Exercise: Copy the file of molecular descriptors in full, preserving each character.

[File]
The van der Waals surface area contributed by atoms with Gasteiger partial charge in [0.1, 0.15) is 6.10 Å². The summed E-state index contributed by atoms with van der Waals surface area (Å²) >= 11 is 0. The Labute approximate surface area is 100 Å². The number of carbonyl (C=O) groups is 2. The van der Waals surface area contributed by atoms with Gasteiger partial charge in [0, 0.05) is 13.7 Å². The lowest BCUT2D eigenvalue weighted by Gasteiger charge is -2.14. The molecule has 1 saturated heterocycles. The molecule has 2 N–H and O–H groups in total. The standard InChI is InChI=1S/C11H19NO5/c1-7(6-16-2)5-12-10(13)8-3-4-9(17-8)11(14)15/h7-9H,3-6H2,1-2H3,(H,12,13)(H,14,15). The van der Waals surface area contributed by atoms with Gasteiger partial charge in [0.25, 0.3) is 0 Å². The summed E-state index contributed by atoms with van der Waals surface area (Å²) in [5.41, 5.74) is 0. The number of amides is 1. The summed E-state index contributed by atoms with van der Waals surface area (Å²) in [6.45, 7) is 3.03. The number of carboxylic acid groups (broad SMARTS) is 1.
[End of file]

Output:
The van der Waals surface area contributed by atoms with Gasteiger partial charge in [0.1, 0.15) is 6.10 Å². The summed E-state index contributed by atoms with van der Waals surface area (Å²) >= 11 is 0. The Labute approximate surface area is 100 Å². The number of carbonyl (C=O) groups is 2. The van der Waals surface area contributed by atoms with Gasteiger partial charge in [0, 0.05) is 13.7 Å². The lowest BCUT2D eigenvalue weighted by Gasteiger charge is -2.14. The molecule has 1 saturated heterocycles. The molecule has 2 N–H and O–H groups in total. The standard InChI is InChI=1S/C11H19NO5/c1-7(6-16-2)5-12-10(13)8-3-4-9(17-8)11(14)15/h7-9H,3-6H2,1-2H3,(H,12,13)(H,14,15). The van der Waals surface area contributed by atoms with Gasteiger partial charge in [0.25, 0.3) is 0 Å². The summed E-state index contributed by atoms with van der Waals surface area (Å²) in [5.41, 5.74) is 0. The number of amides is 1. The summed E-state index contributed by atoms with van der Waals surface area (Å²) in [6.45, 7) is 3.03. The number of carboxylic acid groups (broad SMARTS) is 1.